Our family of four is just back from a trip to Kauai, flying from Medford, Oregon through San Francisco to Lihu’e, Kauai, via United Airlines. We booked these tickets with a $300 credit each after being voluntarily bumped a year ago at spring break on a flight from San Francisco to New York. United was looking for volunteers willing to wait just one hour for a later flight. We jumped at the chance, and were each given $300 of United credit, as well as an upgrade to business class on the flight from SFO to JFK. In my opinion, a great deal.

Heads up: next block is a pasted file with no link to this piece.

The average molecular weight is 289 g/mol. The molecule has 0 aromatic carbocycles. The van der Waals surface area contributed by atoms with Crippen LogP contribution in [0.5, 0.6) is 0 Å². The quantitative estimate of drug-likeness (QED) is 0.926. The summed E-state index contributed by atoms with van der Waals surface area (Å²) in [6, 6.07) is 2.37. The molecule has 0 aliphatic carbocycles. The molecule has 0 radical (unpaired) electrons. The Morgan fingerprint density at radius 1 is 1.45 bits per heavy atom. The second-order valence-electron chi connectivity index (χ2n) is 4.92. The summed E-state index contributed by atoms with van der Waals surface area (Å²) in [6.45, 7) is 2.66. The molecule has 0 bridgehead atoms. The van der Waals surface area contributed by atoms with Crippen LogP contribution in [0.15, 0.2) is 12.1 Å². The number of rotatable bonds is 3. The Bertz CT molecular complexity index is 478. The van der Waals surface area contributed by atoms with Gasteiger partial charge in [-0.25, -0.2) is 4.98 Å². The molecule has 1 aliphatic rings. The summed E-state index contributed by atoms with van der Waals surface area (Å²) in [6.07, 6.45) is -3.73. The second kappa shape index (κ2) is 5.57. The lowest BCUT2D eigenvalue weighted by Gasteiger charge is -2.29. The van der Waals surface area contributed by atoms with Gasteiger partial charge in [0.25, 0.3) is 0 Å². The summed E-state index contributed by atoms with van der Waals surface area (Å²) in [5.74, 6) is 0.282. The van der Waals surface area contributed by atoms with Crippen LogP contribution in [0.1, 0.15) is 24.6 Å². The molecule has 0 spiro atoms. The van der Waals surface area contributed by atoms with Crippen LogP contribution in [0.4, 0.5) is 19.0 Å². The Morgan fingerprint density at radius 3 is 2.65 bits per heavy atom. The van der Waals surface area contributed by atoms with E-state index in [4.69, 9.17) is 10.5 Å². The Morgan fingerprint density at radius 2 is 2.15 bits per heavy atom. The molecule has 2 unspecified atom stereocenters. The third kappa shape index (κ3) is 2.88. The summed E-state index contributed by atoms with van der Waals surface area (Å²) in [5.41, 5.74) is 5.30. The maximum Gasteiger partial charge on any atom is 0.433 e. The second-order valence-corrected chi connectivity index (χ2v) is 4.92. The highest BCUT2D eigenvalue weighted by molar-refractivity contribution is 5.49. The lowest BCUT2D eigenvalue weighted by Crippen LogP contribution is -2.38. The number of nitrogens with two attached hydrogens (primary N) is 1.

Not every flight bump is voluntary however. Family friends from Ashland were involuntarily bumped on a Delta flight this spring break, when traveling from Medford to Salt Lake City. They had purchased their Delta tickets on Orbitz, had confirmation in hand, and had arrived at the airport 1 ½ hours before their flight. However, because they had not been assigned seats, they were bumped to a flight the next day, even though they had their confirmation. They were told that tickets purchased on Orbitz, Expedia, Cheap Tickets, etc., are considered “bulk tickets” and are not assigned seats ahead of time. If a flight is oversold, and enough travelers do not volunteer to be bumped, airlines will “involuntarily bump” bulk tickets first. The family did receive handsome compensation for traveling a day later, to the tune of $666 per person, in cold, hard cash. David Rowell of the Travel Insider, gives more information here on oversold flights.